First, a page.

Evidence-based cosmeceutical therapy

Mariya Miteva, Joachim W. Fluhr

Research output: Chapter in Book/Report/Conference proceedingChapter

Abstract

UNDERSTANDING THE SKIN BARRIER FUNCTION The stratum corneum (SC), the outer permeability barrier of the skin, is continuously exposed to physical and chemical agents from the environment. As a highly specialized structure, it is essentially impermeable to water, except for a small but vital flux serving to maintain its hydration and flexibility (1). As discussed in Chapters 7 and 24 of this volume, the SC is a very resilient tissue. The physical barrier to permeation through the skin, located in the SC, is primarily a function of the long-chain lamellar lipids that fill the intercellular space between the corneocytes. To account for such barrier properties and for the hydrophilic and hydrophobic pathways through the skin barrier, an alternative model to the “brick-and-mortar” model, the domain mosaic model, has been proposed (2). This model envisages the barrier lipids as existing predominantly in crystalline domains, surrounded by grain borders of lipids in a liquid crystalline state. The latter provide an effective barrier that allows a small, but controlled, water loss through the liquid interdomains, which is sufficient to keep the SC keratin hydrated. Perturbation in the barrier due to the use of organic solvents, detergents, or mechanical abrogation leads to an altered water flux and initiates a cascade of events within the underlying epidermis to promote barrier recovery. The principal response to minor repeated or severe barrier disruption comprises a temporary increase in the biosynthesis of all major lipid species in the epidermis, enhanced cytokine production, inflammatory events involving the deeper layers of the skin and the endothelium, epidermal hyperplasia, and abnormal keratinization.

Original languageEnglish (US)
Title of host publicationDermatologic, Cosmeceutic, and Cosmetic Development
Subtitle of host publicationTherapeutic and Novel Approaches
PublisherCRC Press
Pages97-114
Number of pages18
ISBN (Electronic)9780849375903
ISBN (Print)9780849375897
StatePublished - Jan 1 2007
Externally publishedYes

Fingerprint

Cornea
Skin
Lipids
Epidermis
Water
Therapeutics
Architectural Accessibility
Extracellular Space
Keratins
Detergents
Endothelium
Hyperplasia
Permeability
Cosmeceuticals
Cytokines

ASJC Scopus subject areas

  • Medicine(all)
  • Pharmacology, Toxicology and Pharmaceutics(all)

Cite this

Miteva, M., & Fluhr, J. W. (2007). Evidence-based cosmeceutical therapy. In Dermatologic, Cosmeceutic, and Cosmetic Development: Therapeutic and Novel Approaches (pp. 97-114). CRC Press.

Evidence-based cosmeceutical therapy. / Miteva, Mariya; Fluhr, Joachim W.

Dermatologic, Cosmeceutic, and Cosmetic Development: Therapeutic and Novel Approaches. CRC Press, 2007. p. 97-114.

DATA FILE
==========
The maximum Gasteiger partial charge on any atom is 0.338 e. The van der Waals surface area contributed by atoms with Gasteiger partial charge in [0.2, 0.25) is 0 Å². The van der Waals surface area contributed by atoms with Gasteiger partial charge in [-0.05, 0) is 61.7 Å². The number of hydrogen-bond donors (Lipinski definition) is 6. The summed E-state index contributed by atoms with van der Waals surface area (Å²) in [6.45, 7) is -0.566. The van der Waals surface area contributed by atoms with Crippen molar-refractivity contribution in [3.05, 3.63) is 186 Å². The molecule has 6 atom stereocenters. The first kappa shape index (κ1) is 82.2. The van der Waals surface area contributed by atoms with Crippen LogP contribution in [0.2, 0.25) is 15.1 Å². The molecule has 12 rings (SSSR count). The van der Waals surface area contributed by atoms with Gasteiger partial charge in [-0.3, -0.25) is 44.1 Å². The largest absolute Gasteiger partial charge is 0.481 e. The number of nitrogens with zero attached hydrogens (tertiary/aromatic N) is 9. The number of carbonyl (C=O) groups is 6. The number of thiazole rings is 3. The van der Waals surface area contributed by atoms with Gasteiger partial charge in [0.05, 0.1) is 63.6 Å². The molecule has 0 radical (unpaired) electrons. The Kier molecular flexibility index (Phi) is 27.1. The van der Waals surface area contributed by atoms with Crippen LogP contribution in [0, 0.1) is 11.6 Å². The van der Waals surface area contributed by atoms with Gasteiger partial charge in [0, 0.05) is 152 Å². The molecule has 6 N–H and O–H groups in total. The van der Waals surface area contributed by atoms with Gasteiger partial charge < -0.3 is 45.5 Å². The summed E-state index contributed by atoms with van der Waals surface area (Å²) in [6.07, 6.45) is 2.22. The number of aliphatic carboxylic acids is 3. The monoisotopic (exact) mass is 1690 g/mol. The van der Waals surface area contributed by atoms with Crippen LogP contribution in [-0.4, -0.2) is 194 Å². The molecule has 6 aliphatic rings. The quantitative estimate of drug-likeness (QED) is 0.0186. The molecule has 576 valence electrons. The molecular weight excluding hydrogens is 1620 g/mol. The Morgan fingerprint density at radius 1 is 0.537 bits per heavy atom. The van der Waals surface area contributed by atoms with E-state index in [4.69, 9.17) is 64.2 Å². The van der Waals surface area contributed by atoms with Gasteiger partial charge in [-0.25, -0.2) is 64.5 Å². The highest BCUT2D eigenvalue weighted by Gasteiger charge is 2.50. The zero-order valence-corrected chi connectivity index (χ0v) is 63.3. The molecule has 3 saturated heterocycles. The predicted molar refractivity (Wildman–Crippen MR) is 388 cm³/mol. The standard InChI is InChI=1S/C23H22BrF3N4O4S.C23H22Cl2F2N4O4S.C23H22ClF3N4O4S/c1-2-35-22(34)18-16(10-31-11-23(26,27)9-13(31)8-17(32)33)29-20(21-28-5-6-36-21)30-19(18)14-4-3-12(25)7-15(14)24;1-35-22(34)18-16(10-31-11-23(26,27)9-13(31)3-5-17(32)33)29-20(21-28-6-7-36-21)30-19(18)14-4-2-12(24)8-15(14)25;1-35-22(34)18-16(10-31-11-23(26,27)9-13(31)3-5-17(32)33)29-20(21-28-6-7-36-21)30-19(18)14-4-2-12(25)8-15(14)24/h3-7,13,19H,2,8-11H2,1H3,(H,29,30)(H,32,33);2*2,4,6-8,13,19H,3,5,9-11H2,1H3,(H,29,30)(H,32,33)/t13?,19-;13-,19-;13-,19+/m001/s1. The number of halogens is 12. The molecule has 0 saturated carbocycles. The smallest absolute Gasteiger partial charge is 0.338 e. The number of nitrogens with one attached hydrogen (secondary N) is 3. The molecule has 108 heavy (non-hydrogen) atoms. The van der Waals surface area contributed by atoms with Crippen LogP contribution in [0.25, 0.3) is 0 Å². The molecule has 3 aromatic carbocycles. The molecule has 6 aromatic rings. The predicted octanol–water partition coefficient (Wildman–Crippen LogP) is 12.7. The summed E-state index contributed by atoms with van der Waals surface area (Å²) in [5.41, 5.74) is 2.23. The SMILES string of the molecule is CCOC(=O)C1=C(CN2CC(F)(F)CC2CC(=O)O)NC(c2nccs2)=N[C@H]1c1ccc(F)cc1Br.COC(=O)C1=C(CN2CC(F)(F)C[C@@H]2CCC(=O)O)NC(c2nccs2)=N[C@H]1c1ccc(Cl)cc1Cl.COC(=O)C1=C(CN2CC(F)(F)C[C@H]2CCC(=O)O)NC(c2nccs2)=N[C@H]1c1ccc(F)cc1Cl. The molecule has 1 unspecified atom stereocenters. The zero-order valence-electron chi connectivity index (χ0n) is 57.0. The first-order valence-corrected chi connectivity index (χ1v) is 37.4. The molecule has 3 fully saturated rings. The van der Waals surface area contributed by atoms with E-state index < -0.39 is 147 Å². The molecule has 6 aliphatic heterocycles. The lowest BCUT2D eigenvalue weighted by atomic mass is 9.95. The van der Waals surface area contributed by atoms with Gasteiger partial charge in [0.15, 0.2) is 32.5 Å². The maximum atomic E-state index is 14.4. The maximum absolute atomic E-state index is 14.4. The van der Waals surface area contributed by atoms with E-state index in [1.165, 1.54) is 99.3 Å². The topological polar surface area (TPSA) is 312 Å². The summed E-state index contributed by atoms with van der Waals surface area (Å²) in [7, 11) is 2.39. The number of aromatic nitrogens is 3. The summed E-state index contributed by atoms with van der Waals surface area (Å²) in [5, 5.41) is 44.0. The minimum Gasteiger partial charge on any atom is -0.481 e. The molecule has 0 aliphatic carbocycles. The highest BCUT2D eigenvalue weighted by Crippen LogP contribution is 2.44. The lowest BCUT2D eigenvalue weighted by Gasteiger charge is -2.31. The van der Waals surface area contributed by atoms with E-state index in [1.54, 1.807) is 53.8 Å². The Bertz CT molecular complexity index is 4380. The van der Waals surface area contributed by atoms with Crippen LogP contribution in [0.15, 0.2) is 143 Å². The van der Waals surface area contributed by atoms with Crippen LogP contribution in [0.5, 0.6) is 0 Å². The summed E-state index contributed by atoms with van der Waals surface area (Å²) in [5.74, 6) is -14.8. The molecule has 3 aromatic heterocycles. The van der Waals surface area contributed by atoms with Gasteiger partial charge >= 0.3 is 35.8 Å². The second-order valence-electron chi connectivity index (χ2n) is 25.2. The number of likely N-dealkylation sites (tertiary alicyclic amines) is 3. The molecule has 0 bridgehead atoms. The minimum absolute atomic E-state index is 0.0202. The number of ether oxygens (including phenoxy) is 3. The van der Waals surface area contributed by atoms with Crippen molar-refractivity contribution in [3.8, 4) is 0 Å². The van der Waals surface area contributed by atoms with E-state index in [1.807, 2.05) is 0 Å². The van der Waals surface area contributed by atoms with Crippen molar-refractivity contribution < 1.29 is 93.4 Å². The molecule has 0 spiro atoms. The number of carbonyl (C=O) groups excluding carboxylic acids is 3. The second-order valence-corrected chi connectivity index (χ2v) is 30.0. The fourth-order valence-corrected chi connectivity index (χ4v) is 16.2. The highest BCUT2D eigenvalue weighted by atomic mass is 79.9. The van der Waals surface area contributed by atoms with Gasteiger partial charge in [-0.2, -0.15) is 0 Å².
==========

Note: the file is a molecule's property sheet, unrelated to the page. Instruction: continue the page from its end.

Research output: Chapter in Book/Report/Conference proceedingChapter

Miteva, M & Fluhr, JW 2007, Evidence-based cosmeceutical therapy. in Dermatologic, Cosmeceutic, and Cosmetic Development: Therapeutic and Novel Approaches. CRC Press, pp. 97-114.
Miteva M, Fluhr JW. Evidence-based cosmeceutical therapy. In Dermatologic, Cosmeceutic, and Cosmetic Development: Therapeutic and Novel Approaches. CRC Press. 2007. p. 97-114
Miteva, Mariya ; Fluhr, Joachim W. / Evidence-based cosmeceutical therapy. Dermatologic, Cosmeceutic, and Cosmetic Development: Therapeutic and Novel Approaches. CRC Press, 2007. pp. 97-114
@inbook{82fe309a33b14ffdbb0e438fc9a0379a,
title = "Evidence-based cosmeceutical therapy",
abstract = "UNDERSTANDING THE SKIN BARRIER FUNCTION The stratum corneum (SC), the outer permeability barrier of the skin, is continuously exposed to physical and chemical agents from the environment. As a highly specialized structure, it is essentially impermeable to water, except for a small but vital flux serving to maintain its hydration and flexibility (1). As discussed in Chapters 7 and 24 of this volume, the SC is a very resilient tissue. The physical barrier to permeation through the skin, located in the SC, is primarily a function of the long-chain lamellar lipids that fill the intercellular space between the corneocytes. To account for such barrier properties and for the hydrophilic and hydrophobic pathways through the skin barrier, an alternative model to the “brick-and-mortar” model, the domain mosaic model, has been proposed (2). This model envisages the barrier lipids as existing predominantly in crystalline domains, surrounded by grain borders of lipids in a liquid crystalline state. The latter provide an effective barrier that allows a small, but controlled, water loss through the liquid interdomains, which is sufficient to keep the SC keratin hydrated. Perturbation in the barrier due to the use of organic solvents, detergents, or mechanical abrogation leads to an altered water flux and initiates a cascade of events within the underlying epidermis to promote barrier recovery. The principal response to minor repeated or severe barrier disruption comprises a temporary increase in the biosynthesis of all major lipid species in the epidermis, enhanced cytokine production, inflammatory events involving the deeper layers of the skin and the endothelium, epidermal hyperplasia, and abnormal keratinization.",